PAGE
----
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U.S.A.: Tritium leak at Pilgrim

Nuclear Monitor Issue: 
Mary Lampert

Safety and PR officials at Entergy, the Louisiana-based owner of the Pilgrim nuke plant at Plymouth, Mass., are scrambling to find the source of a radioactive tritium leak that, after new monitoring wells were dug in May, flared to unacceptable during levels July and continues to show evidence of a leak.

Published reports and sources tapped by Northampton Media reveal that state public health officials are holding urgent meetings to deal with the Pilgrim’s tritium leak, and that Pilgrim plant officials meet first thing every morning to deal with the issue.

While the Pilgrim leak, documented in late spring, amounts to far less of the radioactive material than was found at Vermont Yankee last year, the fact that the reactor is located next to Cape Cod Bay and is less than 40 miles from Boston, and 20 miles as the seagull flies from Provincetown, is cause for concern.

The radioactive element tritium is a byproduct of nuclear plants, and is measured in picocuries per liter. The U.S. Environmental Protection Agency’s “acceptable level” for tritium in drinking water is 20,000 picocuries per liter, many times higher than the level considered safe by some states (including California, which uses 400 picocuries) and some countries (Canada’s standard is 540 picocuries).

Pilgrim’s radiation leak comes at an awkward time for Entergy, since the Pilgrim plant is nearing the end of a 20-year relicensing application for the 38-year-old nuclear power plant ­  especially after what happened at the Entergy’s other nuclear plant in the region, Vermont Yankee. Vermont Yankee’s operating license expires in a year and a half, but in February the Vermont Senate voted 26-4 against allowing the Public Service Board to issue a Certificate of Public Good, required for Entergy to operate the plant for an additional 20 years past March 2012 (see Nuclear Monitor 705, 12 March 2010: Vermont Senate shocks industry with 26-4 vote to close Vermont Yankee)

That turn of events came after dangerous tritium levels were found in groundwater last fall. Leaky underground pipes, like those suspected at Pilgrim, were blamed for tritium levels that were many times higher than federal limits. Although Entergy has said it has found, fixed and remediated the Vermont Yankee’s radioactive leak, relicensing is no sure thing.
In a report issued early September, the Vermont Department of Health detailed its investigation so far into the tritium leaks, and estimates that about 245,000 gallons of “tritium-contaminated groundwater” has been pumped from the plant site (1 U.S. gallon is 3.785 liter). The agency says the water contains tritium concentrations in the range of about 76,000 picocuries per liter. The report, however, documents that some monitoring wells there are detecting tritium levels as high as 370,000 picocuries.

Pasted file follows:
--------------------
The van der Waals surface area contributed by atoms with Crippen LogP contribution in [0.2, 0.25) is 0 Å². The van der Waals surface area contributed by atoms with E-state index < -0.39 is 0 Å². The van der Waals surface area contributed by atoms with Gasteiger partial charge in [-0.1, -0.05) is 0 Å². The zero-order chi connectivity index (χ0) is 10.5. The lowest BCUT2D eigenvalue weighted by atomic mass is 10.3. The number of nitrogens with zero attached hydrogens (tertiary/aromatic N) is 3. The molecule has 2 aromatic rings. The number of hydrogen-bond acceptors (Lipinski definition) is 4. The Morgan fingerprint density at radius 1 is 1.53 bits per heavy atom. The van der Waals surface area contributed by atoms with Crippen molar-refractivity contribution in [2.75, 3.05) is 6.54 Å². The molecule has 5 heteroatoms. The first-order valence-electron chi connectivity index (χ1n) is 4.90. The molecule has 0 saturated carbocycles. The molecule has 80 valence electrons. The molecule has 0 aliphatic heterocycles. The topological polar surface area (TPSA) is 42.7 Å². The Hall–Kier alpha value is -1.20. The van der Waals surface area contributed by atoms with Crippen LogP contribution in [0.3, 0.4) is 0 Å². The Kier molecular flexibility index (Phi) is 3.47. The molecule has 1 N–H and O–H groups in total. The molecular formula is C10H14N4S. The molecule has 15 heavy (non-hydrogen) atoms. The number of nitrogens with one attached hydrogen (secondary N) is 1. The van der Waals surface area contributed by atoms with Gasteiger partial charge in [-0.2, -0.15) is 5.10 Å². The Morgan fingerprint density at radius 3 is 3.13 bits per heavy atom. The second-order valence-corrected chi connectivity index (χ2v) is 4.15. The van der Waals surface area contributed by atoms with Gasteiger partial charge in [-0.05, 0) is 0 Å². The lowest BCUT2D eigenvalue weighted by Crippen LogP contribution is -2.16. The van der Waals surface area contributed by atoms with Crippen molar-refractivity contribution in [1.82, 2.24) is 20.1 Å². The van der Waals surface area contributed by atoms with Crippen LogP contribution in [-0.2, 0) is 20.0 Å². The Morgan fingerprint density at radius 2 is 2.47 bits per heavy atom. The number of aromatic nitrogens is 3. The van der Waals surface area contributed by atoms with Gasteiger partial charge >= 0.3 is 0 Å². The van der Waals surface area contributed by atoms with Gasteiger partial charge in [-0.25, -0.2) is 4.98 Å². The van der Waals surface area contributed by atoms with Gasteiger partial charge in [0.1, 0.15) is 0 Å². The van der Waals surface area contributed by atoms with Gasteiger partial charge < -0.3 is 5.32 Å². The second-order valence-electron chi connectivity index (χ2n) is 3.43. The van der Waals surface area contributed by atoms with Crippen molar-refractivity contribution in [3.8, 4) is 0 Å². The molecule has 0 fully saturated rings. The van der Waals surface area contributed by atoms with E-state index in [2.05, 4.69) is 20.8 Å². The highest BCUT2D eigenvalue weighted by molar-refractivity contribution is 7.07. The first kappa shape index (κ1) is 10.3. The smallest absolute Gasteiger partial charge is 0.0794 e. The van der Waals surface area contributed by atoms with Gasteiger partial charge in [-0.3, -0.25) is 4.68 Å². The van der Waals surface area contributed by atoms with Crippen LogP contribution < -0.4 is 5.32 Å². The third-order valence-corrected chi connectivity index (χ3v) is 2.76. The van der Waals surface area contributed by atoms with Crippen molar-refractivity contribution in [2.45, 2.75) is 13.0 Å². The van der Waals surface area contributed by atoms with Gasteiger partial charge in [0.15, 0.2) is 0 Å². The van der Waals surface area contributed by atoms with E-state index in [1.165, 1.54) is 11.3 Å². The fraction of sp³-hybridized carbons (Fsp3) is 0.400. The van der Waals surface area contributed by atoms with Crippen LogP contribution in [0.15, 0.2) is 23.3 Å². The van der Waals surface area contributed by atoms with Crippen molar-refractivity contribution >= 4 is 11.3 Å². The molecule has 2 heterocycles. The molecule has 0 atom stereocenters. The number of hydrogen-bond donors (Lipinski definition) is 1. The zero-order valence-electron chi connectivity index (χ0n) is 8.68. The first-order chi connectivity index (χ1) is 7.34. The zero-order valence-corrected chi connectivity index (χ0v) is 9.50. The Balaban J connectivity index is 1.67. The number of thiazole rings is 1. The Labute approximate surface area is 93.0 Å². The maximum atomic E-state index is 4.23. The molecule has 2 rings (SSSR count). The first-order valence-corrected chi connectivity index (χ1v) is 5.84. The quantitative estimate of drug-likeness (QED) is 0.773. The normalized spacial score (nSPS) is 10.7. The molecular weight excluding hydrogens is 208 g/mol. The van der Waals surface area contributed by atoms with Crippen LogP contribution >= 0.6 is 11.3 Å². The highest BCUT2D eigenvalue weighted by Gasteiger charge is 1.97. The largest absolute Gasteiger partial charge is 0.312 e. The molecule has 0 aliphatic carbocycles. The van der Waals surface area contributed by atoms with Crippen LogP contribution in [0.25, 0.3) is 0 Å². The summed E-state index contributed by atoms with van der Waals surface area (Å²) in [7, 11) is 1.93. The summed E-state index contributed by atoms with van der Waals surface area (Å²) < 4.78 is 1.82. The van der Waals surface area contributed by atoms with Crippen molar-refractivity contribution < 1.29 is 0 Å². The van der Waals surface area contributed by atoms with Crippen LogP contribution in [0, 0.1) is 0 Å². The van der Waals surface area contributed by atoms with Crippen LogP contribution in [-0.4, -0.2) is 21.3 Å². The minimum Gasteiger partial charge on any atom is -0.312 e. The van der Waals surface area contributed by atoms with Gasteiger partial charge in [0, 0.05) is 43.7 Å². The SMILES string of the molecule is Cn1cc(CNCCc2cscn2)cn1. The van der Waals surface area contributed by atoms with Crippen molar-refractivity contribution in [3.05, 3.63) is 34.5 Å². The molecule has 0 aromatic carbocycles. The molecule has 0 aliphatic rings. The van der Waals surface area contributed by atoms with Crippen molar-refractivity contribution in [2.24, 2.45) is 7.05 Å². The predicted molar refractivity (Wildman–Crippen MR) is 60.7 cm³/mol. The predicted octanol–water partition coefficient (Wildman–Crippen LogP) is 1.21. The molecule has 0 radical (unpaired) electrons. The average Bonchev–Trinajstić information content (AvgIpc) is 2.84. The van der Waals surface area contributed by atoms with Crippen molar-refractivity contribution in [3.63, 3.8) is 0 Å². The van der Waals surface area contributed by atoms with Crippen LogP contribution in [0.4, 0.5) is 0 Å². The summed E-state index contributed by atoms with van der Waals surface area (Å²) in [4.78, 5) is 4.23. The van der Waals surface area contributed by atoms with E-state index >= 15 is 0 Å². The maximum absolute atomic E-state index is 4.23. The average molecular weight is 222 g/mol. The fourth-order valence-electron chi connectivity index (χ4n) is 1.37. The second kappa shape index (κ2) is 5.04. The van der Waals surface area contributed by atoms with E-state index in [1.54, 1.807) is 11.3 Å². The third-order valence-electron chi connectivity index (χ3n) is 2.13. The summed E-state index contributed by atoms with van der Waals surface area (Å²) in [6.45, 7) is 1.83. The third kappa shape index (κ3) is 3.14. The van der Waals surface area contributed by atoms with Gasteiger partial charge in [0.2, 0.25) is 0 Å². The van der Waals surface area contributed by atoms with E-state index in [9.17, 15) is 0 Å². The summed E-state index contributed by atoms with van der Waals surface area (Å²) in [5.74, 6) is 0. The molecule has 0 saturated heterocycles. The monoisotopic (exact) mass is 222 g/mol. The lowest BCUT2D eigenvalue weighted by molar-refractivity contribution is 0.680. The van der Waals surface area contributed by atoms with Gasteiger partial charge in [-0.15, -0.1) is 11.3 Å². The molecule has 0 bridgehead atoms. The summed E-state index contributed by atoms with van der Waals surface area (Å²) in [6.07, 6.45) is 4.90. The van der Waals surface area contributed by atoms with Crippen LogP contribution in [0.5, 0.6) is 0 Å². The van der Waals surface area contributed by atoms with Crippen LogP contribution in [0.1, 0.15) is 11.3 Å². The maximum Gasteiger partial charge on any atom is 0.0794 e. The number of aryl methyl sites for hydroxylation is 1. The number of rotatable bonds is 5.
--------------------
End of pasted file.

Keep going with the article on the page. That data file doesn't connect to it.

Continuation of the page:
At Pilgrim this May, a new groundwater monitoring well on the ocean side of the plant immediately began showing tritium levels 5-10 times higher than the other 11 test wells. And after that initial reading of 5,810 picocuries per liter, the well – dubbed MW-205 – continued to reveal rising tritium levels. On July 7, the numbers at MW-205 peaked at 25,552 picocuries, higher than even the EPA’s suspect standard of 20,000. By August 9, the state Department of Public Health’s latest published readings, tritium levels had dropped to a still-alarming level of over 12,000 picocuries.

Amazingly, groundwater monitoring at the Pilgrim plant was done voluntarily, and only started in 2007 when six test wells were dug; testing, though, was sketchy at best until April 2008. Critics of the plant’s monitoring, including the citizens group Pilgrim Watch, have called for the installation of many more wells to monitor ground water.

Samples taken by Entergy are separately analyzed by the company and by the Massachusetts Environmental Radiation Laboratory.

The Pilgrim plant is located on the edge of Cape Cod Bay, south of Boston  it was built by the Bechtel Corporation, opened in 1972, and was originally run by Boston Edison. Its maximum operating power capacity is about 688 megawatts. Over 100,000 people live within the ten-mile Emergency Planning Zone (EPZ) radius. The area is the fastest growing in the state - over 600,000 live on Cape Cod, directly South of Pilgrim. New Orleans-based Entergy bought Pilgrim in November 1999. Entergy Corporation, 2004, is the second-largest nuclear generator in the United States with annual revenues of over $9 billion and approximately 14,000 employees. In 1999, Entergy paid US$80 million for Pilgrim, buying it from Boston Edison. Only US$13 million of the price was for the facility and the 1,600-acre plant site. The remainder of the price was for the nuclear fuel.